- Answer an important question that can be investigated through experiences.
- Build on relevant theory and previous research, as seen in detailed references to others’ work.
- Present an independent, balanced, and objective approach.
- Evaluate alternative explanations for the findings.
Online Guidelines and Resources are available to help early childhood professionals become well-informed consumers of research. Explore how to assess research quality and use research for decision making.
Ethical Standards for Research are critically important when conducting research with young children and other vulnerable populations. Resource links provide information about:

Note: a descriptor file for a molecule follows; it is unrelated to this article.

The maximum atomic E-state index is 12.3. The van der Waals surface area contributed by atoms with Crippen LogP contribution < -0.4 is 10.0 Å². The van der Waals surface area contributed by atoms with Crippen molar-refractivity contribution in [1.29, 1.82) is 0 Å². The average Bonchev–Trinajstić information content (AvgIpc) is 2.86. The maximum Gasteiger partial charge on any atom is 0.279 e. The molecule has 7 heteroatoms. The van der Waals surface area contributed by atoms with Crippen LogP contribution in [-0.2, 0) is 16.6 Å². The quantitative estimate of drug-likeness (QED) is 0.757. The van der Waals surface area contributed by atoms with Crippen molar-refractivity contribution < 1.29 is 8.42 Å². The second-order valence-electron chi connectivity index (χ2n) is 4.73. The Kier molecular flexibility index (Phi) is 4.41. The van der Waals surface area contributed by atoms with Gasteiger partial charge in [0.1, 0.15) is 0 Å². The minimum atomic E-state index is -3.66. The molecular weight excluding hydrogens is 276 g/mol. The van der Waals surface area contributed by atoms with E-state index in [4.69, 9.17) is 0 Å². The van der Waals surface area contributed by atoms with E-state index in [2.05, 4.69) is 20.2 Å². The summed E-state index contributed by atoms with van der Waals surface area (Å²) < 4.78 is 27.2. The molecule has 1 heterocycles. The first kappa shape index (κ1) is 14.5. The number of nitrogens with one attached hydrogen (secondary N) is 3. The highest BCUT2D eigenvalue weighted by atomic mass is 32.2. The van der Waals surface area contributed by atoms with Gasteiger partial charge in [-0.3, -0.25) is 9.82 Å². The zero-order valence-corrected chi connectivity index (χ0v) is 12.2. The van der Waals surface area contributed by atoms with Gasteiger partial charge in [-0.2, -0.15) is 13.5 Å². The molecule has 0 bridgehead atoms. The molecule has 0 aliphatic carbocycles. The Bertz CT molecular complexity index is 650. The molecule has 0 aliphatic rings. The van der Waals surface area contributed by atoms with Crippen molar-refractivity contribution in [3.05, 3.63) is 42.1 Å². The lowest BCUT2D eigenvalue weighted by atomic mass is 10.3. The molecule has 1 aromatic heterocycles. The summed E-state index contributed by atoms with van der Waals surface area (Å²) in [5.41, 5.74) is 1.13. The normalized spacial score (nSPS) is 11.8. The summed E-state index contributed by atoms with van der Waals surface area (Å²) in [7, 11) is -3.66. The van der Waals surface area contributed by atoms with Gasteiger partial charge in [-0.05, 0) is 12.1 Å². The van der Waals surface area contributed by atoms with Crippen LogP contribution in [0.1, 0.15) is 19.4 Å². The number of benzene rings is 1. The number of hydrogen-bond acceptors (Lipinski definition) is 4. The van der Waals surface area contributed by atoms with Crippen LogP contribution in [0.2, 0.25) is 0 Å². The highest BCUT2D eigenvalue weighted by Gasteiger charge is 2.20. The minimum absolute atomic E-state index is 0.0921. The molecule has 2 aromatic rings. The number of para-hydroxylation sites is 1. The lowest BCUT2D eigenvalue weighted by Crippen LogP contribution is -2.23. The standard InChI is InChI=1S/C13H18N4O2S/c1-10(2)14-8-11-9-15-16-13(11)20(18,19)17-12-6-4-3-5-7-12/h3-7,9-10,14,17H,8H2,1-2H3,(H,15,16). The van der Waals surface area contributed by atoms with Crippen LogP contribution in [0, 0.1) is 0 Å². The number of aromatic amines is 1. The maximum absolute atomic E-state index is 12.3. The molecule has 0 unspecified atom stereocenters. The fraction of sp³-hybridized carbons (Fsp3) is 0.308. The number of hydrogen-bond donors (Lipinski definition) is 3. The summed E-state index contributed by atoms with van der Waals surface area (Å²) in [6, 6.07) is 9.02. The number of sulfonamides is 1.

- Research procedures must never harm children, physically or psychologically.
- Children and their families have the right to full information about the research in which they may participate, including possible risks and benefits. Their decision to participate must be based on what is called “informed consent.”
- All those who receive federal funds for research must use specific informed consent procedures with research participants.
- Children’s questions about the research should be answered in ways children can understand.
- Children and their families have the right to refuse to participate in research or to withdraw from participating at any time.
- Information obtained through research with children should remain confidential. Researchers should not disclose personal information or the identity of participants in written or oral reports and discussions.